Archive for January 2013

Practical SEO

January 31st, 2013 — 2:12pm

These days, search engine optimization is a major influencer of site design, layout, and content. This is a good thing, but I’ve noticed a few trends that lead me to urge caution. The risks of “overdoing” your SEO efforts are big and range from decreasing site usability (for your real users) to being blacklisted by one or more search engines. Here’s my practical approach to SEO.

  1. Do all the basics – This includes all the common SEO techniques, such as putting keywords in your page URL’s, page titles, meta text, and links. Also work on getting some quality backlinks. Make your content match what your customers / users are interested in seeing.
  2. Don’t overdo it – Too much content not only detracts from your site usability, but may turn off the search engines as well. Many sites rank well that have little content. Tune your site slowly, and watch the results.
  3. Have patience – It can easily take a year or more to get your site ranking well, even if you’ve made all the right SEO moves. So don’t expect organic searches to be your major source of traffic in the beginning. Plan to supplement with ads or other promotions.
  4. Keep in mind the search engine’s goals – Google and Bing are trying to return the best search results possible – that means the most relevant to the user. So make sure your keywords and content match you site’s purpose. For example, if you are in commercial real estate, make sure your site content emphasizes that. If you get users coming in looking for residential real estate, it’s bad for both you, and the search engine. Remember, the search engines can tell if the user returns to the search after viewing your site, and may demote your site accordingly (since the user obviously didn’t find what they wanted). So, be clear what services you provide, and what areas you serve (if you are geographically limited).
  5. Track and measure – In order to tell how changes are affecting your site, use an analytics/ statistics package to track your traffic over time. It’s difficult to attribute traffic to specific changes, but at least you can determine what growth and ranking has occurred over time.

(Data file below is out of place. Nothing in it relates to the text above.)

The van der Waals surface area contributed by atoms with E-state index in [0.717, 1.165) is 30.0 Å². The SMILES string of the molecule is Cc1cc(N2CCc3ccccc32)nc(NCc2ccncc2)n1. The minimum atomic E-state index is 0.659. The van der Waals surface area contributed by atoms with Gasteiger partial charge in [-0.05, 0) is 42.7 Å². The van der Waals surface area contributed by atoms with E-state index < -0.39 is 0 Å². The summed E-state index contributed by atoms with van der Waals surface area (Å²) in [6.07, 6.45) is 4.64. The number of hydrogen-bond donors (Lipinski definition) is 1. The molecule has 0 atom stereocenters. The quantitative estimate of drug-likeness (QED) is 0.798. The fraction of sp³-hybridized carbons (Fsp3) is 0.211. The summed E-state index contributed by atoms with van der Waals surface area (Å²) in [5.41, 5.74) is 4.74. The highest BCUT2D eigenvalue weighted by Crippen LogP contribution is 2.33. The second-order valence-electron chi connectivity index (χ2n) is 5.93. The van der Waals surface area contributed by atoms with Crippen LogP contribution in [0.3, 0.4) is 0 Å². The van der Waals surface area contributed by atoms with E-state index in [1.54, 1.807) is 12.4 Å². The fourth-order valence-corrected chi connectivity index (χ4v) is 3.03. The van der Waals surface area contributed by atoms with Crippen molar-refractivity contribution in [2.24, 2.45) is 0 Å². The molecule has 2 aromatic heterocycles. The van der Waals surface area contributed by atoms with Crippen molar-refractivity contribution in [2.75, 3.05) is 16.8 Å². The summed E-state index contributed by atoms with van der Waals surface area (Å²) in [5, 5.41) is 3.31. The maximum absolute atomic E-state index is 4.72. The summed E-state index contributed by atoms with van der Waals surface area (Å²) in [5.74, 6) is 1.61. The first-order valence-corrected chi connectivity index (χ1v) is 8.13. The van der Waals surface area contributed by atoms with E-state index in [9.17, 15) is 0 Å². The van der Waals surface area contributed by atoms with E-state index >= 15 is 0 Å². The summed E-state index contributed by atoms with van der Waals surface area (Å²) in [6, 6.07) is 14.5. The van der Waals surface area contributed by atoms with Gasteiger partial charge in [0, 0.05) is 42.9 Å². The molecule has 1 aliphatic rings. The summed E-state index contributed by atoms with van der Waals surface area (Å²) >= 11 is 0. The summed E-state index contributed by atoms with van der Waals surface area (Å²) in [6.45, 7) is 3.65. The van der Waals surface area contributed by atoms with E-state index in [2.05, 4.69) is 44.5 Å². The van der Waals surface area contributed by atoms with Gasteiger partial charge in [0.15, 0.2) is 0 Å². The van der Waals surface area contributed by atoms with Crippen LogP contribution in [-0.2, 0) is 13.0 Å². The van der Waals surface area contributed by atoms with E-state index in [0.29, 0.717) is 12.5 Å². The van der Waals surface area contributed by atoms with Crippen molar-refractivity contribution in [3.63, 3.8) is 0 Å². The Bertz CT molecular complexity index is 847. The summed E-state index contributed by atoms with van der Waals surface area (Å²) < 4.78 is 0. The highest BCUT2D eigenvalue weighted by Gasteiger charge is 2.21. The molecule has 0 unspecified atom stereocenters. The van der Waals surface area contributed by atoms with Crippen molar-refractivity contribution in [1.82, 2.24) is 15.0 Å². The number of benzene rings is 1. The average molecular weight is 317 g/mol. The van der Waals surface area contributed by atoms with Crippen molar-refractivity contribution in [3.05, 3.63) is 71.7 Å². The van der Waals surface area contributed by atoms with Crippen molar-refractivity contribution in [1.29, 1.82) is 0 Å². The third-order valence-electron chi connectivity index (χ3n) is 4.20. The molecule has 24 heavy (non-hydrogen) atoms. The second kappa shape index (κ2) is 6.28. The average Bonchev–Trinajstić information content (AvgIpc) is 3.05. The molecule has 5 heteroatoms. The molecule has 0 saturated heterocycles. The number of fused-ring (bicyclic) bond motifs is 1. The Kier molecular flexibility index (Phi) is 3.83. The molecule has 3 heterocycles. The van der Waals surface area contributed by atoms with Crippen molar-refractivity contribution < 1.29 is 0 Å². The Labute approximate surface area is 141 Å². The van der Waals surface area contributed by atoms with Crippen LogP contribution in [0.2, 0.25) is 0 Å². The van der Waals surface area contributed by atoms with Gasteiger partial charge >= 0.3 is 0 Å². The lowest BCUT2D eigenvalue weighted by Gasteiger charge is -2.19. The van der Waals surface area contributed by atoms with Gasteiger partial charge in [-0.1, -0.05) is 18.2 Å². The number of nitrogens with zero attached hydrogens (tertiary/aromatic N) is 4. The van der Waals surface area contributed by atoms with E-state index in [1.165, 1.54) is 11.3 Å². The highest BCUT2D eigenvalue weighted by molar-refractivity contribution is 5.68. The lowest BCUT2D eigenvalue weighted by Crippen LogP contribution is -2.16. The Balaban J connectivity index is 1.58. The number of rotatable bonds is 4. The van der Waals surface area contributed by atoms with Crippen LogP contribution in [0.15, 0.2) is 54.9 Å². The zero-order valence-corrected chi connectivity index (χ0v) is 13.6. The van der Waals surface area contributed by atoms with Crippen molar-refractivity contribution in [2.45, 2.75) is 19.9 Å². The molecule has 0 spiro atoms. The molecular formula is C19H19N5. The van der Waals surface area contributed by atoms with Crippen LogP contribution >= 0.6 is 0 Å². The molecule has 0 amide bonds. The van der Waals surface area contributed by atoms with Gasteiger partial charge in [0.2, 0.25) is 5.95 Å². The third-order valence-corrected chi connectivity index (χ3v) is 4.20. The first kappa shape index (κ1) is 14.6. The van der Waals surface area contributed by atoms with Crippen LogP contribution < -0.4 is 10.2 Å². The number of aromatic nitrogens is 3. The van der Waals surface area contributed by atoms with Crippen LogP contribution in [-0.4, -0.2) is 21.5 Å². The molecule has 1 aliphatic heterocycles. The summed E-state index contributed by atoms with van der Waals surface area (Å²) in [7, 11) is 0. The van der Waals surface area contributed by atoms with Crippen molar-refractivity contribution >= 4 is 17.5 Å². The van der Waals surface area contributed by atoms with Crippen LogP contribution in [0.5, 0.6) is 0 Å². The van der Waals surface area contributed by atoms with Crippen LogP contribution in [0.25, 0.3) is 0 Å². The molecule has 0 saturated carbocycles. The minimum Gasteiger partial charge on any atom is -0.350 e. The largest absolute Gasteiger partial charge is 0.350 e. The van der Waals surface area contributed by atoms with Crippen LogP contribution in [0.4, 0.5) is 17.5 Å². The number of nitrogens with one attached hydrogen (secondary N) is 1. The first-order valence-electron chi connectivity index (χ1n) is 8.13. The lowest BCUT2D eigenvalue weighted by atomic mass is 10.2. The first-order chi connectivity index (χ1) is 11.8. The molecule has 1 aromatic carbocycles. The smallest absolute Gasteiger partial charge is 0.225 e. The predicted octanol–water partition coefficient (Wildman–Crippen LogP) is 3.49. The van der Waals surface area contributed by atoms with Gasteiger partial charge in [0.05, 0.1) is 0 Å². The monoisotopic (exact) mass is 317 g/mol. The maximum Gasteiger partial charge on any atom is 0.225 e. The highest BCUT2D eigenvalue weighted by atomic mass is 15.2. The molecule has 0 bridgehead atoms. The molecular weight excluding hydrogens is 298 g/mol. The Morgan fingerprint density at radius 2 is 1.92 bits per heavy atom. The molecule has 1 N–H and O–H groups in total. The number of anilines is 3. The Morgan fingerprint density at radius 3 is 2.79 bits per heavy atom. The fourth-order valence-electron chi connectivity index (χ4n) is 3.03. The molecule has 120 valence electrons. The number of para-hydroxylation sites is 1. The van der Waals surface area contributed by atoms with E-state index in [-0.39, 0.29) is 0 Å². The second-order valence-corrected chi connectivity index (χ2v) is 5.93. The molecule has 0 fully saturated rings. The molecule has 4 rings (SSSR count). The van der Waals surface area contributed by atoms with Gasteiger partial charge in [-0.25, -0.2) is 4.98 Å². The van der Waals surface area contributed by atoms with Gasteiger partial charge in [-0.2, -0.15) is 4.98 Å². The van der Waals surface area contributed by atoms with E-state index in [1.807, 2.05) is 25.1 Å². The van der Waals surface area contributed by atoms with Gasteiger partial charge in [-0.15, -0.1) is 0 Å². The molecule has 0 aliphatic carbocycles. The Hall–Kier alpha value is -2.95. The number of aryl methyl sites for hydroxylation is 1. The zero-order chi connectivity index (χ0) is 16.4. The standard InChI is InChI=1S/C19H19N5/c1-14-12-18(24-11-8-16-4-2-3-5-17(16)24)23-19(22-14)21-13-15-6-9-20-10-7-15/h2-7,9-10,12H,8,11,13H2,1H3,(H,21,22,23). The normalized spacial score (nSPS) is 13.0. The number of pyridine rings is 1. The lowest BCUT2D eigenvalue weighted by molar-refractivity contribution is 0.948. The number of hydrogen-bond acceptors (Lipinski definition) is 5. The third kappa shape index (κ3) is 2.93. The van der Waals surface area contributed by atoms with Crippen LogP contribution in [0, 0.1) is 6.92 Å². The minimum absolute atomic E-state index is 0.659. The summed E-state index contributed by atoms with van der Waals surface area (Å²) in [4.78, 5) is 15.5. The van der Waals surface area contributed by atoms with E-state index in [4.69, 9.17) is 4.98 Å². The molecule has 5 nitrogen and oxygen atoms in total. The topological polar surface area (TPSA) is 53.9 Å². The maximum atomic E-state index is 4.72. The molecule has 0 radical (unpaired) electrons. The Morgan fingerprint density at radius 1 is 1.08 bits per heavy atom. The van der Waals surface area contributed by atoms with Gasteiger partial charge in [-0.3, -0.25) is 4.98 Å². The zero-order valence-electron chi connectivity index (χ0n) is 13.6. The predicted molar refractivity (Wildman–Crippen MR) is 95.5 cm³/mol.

These are the principles I use to do SEO. I avoid making guarantees or promises, but do offer practical, time-tested techniques for making your site search engine friendly.

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Ajax search type ahead

January 23rd, 2013 — 5:06pm

I’ve worked a lot with jquery (a popular javascript library) over the past few years, and I recently added a nice bit of ajax functionality to a site.

The function is a simple “type-ahead” lookup for a searchbox – just start typing, and results will show up, filtering out as you go.  Here’s the site:

The search box is in the upper right under the social icons.  Note this site also uses ajax on this page:

These features are becoming more commonplace, and more expected on websites.  Almost all browsers can support them now, even mobile browsers, so there’s no reason not to use them anymore.

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Intrusion detection and resolution

January 9th, 2013 — 2:50pm

A few weeks ago I had a client email me with this message:

Just got this. I haven't made any changes on the site recently, have you?
> Subject: File alarm for My website
> The following files generated alarms:
> ALARM: /home/abc/public_html/404.php was modified: 01/02/2013 01:29:42
> If you did not modify these files - please check for possible hackers on your site.

This alarm came from a script I’d installed on his site a few months ago, which checks for new / modified scripts on the server. After getting his email, I checked out the file, and determined it was indeed a “suspicious” file, and that a hacker had indeed breeched the site.

After removing the file for safety, I contacted the hosting company, who confirmed that the file had been uploaded via ftp. Someone had leaked the ftp password, so we changed it immediately. In all likelihood the password had been given out at some point to a designer / programmer to upload something, and never changed.

So two lessons here:

1. Change your passwords regularly – and especially after you have changed programmers or developers. Also track when you give out passwords and to whom.

2. Monitor your site regularly for suspicious activity – hackers can get in from multiple avenues, sometimes not requiring passwords at all. So check and investigate any changes to your code, and try to determine how it happened.

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